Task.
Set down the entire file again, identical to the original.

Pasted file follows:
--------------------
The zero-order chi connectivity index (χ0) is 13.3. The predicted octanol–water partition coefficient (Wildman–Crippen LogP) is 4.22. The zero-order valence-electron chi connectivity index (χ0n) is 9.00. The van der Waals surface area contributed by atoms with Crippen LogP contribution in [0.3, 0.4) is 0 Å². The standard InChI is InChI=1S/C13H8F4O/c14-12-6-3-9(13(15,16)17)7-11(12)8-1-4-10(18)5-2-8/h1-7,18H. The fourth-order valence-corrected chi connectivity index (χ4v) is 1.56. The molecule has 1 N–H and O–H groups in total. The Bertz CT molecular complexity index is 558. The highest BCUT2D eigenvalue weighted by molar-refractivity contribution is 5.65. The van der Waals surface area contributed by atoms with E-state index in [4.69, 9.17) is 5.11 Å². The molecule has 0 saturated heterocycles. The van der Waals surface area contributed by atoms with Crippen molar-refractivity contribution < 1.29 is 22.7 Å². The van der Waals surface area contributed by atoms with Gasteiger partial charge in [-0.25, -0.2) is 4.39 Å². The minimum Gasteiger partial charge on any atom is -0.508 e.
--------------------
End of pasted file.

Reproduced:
The zero-order chi connectivity index (χ0) is 13.3. The predicted octanol–water partition coefficient (Wildman–Crippen LogP) is 4.22. The zero-order valence-electron chi connectivity index (χ0n) is 9.00. The van der Waals surface area contributed by atoms with Crippen LogP contribution in [0.3, 0.4) is 0 Å². The standard InChI is InChI=1S/C13H8F4O/c14-12-6-3-9(13(15,16)17)7-11(12)8-1-4-10(18)5-2-8/h1-7,18H. The fourth-order valence-corrected chi connectivity index (χ4v) is 1.56. The molecule has 1 N–H and O–H groups in total. The Bertz CT molecular complexity index is 558. The highest BCUT2D eigenvalue weighted by molar-refractivity contribution is 5.65. The van der Waals surface area contributed by atoms with E-state index in [4.69, 9.17) is 5.11 Å². The molecule has 0 saturated heterocycles. The van der Waals surface area contributed by atoms with Crippen molar-refractivity contribution < 1.29 is 22.7 Å². The van der Waals surface area contributed by atoms with Gasteiger partial charge in [-0.25, -0.2) is 4.39 Å². The minimum Gasteiger partial charge on any atom is -0.508 e.